Imagine being stuck in the same room, or worse yet, the same cage, day after day, year after year, and it’s not hard to understand why your bird becomes bored. Birds that are bored can exhibit negative behaviours, such as destructiveness, feather picking and screeching. However, there are many inexpensive and easy ways to keep your bird happy and busy.

1. Toys – Choose toys made from safe, non-toxic materials, such as wood, rawhide, hard plastic or cloth. Use leather, rope or stainless steel to hold together and/or hang toys in your bird’s cage. Make sure your bird can’t break toys into small pieces and swallow them. However, it’s okay for your bird to pick at and eat pieces of food toys that contain seeds, vegetables, millet spray, fruit chunks or dried corncobs. Consider the size of your bird. Big birds can choke or get toes caught in little toys meant for much smaller birds, and small birds can get hurt from trapping their wings or heads in bigger bird toys. To ensure safety, always watch your bird when you introduce a new toy to their cage.

2. Household Items – Some birds enjoy tearing at empty paper towel and toilet tissue tubes. Cut into small pieces and use a thick leather cord to string them together to hang in your bird’s cage. Add small circular cereal shapes, like Cheerios, to the cord for even more interest. Other safe household items include measuring cups and spoons, ping-pong balls, and baby toys, such as hard plastic keys on a ring. Again, as with any new plaything, observe your bird when you introduce a new item.

3. Games – Some birds love games. My cockatiel, “Eddy,” loves to play hide and seek. I cover his cage and leave the front and part of one side uncovered. Then I sit next to his cage and peek around the cover. He responds by trying to peek back at me and whistles at me as if to say, “I found you!” We also play a game where he tries to imitate my whistle. In addition, there are books that can help you use clicker training to teach your bird tricks and games, as well as other positive behaviours.

4. Play Gyms or Foraging Trees – Play gyms, generally constructed from wood, are available in a variety of sizes. You can attach a play gym to the top of a cage or a nearby table and include ladders, swings, toys and ropes. Foraging trees also come in a variety of sizes and you can put them inside or outside the cage. The tree has small holes drilled into it that are large enough for you to hide seeds or treats inside. You then cover the hole with a small piece of paper or paper towel, so the bird has to work a little bit harder to get the treat. You can also hang treat cages or treat cups on them.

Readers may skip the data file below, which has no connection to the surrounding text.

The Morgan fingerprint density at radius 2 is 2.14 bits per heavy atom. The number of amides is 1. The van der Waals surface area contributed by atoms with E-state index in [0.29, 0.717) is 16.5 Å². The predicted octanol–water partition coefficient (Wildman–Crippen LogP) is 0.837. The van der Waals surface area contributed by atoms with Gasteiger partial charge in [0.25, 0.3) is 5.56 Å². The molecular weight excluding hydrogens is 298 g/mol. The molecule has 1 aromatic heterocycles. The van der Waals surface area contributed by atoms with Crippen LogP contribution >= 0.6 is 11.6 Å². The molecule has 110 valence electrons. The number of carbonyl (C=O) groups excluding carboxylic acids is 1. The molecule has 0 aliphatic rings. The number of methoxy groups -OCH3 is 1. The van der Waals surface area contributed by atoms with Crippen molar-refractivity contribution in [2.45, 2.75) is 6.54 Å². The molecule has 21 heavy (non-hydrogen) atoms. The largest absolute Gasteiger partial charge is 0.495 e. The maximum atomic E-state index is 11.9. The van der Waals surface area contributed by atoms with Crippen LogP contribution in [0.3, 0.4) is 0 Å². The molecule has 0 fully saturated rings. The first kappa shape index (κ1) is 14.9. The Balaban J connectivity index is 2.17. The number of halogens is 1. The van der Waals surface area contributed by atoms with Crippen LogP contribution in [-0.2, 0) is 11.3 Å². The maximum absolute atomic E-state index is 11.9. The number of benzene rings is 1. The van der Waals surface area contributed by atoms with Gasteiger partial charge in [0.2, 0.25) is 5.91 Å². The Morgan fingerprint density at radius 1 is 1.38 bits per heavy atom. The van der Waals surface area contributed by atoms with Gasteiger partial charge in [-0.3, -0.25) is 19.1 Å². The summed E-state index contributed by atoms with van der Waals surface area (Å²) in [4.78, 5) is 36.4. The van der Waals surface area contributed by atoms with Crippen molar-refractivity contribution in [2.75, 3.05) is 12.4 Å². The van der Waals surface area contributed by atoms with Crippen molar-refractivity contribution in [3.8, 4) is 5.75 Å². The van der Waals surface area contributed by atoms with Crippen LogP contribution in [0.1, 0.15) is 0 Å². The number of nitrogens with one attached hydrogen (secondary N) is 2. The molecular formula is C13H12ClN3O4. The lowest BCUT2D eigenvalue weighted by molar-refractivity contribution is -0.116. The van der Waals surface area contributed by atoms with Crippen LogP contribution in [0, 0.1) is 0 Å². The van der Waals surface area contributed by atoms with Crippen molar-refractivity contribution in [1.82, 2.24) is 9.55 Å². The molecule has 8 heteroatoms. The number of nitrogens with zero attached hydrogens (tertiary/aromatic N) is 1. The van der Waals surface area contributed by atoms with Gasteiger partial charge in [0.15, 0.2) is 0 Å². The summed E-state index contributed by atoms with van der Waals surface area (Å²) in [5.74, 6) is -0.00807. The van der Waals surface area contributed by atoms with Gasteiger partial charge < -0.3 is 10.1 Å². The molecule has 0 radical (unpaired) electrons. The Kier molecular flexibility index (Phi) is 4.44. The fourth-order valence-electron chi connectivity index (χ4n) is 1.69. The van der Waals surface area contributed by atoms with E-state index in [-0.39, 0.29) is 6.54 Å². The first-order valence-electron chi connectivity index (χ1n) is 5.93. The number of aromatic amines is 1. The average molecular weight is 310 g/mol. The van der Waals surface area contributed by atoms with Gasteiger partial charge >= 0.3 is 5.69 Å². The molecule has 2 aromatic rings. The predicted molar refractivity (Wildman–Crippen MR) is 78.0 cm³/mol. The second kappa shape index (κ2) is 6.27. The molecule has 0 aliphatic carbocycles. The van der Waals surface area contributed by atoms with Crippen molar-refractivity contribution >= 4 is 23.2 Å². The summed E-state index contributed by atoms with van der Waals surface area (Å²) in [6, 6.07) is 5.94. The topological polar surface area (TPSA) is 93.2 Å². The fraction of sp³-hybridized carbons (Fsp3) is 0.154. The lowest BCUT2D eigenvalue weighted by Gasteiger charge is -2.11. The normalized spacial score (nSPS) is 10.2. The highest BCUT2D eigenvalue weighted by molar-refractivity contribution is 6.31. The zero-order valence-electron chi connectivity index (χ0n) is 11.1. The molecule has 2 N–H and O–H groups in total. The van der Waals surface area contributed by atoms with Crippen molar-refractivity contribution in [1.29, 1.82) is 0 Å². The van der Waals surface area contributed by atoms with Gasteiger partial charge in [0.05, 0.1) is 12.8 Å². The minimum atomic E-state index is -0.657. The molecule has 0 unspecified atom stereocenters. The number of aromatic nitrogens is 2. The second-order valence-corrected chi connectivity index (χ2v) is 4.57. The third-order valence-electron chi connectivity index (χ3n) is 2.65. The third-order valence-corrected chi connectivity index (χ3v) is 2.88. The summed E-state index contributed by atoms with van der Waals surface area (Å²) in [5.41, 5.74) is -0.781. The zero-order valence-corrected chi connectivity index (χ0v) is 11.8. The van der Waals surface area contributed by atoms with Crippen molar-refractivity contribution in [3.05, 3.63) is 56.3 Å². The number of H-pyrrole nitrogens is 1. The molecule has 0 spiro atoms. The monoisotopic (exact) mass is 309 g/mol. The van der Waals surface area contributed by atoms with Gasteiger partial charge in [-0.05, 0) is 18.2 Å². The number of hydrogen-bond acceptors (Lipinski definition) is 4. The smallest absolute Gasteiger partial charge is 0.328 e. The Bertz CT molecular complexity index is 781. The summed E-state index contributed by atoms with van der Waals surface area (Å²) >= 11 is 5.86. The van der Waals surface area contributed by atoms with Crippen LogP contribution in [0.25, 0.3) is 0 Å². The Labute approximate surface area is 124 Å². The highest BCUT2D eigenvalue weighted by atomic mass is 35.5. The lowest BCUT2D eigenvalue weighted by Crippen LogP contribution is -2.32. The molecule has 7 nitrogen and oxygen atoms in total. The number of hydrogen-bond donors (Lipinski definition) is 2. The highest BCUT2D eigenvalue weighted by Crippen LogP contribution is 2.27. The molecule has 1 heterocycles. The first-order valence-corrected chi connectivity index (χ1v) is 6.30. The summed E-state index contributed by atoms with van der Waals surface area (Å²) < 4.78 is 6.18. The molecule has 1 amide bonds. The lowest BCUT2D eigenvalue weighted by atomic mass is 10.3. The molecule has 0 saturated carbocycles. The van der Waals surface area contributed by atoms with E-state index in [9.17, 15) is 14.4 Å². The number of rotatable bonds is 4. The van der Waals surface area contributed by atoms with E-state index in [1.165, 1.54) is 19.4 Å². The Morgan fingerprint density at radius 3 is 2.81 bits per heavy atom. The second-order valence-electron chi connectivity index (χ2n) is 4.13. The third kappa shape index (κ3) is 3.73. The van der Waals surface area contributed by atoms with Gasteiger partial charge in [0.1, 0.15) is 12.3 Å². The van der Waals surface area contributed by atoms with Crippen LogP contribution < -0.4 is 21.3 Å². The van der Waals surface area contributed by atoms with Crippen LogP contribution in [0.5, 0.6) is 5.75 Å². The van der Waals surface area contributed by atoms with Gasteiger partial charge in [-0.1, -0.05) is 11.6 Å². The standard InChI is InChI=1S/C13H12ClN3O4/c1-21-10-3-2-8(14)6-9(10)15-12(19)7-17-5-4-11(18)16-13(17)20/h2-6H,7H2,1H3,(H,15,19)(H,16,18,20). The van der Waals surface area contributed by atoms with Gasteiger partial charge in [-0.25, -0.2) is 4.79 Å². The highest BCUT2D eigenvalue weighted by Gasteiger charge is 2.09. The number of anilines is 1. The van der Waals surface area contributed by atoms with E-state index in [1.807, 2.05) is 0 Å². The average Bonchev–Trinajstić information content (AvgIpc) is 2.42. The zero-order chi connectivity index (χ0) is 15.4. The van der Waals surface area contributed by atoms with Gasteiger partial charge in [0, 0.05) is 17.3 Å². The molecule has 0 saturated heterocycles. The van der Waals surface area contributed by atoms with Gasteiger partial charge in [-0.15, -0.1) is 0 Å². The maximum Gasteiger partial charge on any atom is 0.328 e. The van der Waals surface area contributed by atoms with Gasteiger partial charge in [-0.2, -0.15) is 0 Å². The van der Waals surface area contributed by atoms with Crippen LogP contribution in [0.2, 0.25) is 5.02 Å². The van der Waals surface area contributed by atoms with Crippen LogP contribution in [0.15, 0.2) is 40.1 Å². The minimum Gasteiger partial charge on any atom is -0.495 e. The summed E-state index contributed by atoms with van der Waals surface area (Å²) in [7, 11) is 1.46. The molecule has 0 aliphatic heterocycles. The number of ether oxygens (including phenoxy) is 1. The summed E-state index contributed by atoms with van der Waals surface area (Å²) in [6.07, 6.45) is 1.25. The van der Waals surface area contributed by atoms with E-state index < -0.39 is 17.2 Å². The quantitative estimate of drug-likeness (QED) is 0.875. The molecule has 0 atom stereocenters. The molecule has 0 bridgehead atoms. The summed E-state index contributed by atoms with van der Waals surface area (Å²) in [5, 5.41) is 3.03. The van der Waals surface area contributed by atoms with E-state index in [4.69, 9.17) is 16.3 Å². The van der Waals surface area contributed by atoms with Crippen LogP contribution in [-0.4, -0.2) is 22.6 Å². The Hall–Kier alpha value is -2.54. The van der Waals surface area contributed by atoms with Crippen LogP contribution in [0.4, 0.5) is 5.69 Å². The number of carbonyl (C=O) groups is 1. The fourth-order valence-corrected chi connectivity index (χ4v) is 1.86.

5. Hide a Treat – Take a non-toxic item, such as paper cups, paper towels, cardboard tubes, coffee filters or tortilla and put a treat or seed inside. Twist or crush it with your hands to close it up and punch a hole in it. Hang it or hide it inside your bird’s cage. Another hide and seek method is to place a paper towel or piece of paper on top of your bird’s treat dish. This way the bird has to figure out that it must pull it off to get to the treats. When the bird has figured out this activity, try using masking tape to secure the cover over the dish so the bird has to break through the paper to get to the treat.

6. Electronic Media – Some birds love music. Get to know what music your bird likes and leave a radio on during the time you are away. Keep the volume at a normal range so it doesn’t overwhelm the bird. Try changing the type of music to offer a variety of sounds. Television is also a good way to keep your bird happy, but keep it on an appropriate channel so your bird doesn’t pick up any bad words. There are also DVDs that can teach your bird to talk or sing a song, or just to entertain it while you are gone.

7. Other Pets – Birds like to watch fish or other pets kept in aquariums and cages. My bird loves to watch my water turtle swim around, my hamster running in its wheel, as well as my hermit crabs trundling about their tank. A word of warning for people who let their birds roam freely: keep tight fitting covers on all tanks and cages to avoid problems.

8. Windows – If you take the proper precautions, a window can be entertaining for your bird. If the window is free from drafts and sun exposure, some birds enjoy looking outside. If the window has a very secure screen, you bird will also enjoy the sounds of nature, such as other birds, people and trees rustling.

There are many ways to keep your bird healthy and happy. Try to keep a variety of toys on hand, so you can change them around from time to time. If you follow careful safety measures, you can provide your bird with years of fun and enjoyment easily and without a large expense. However, if you’ve tried many of these ideas and your bird is still unhappy or displays worrisome behaviors, such as feather plucking or agitation, contact your veterinarian for professional advice.


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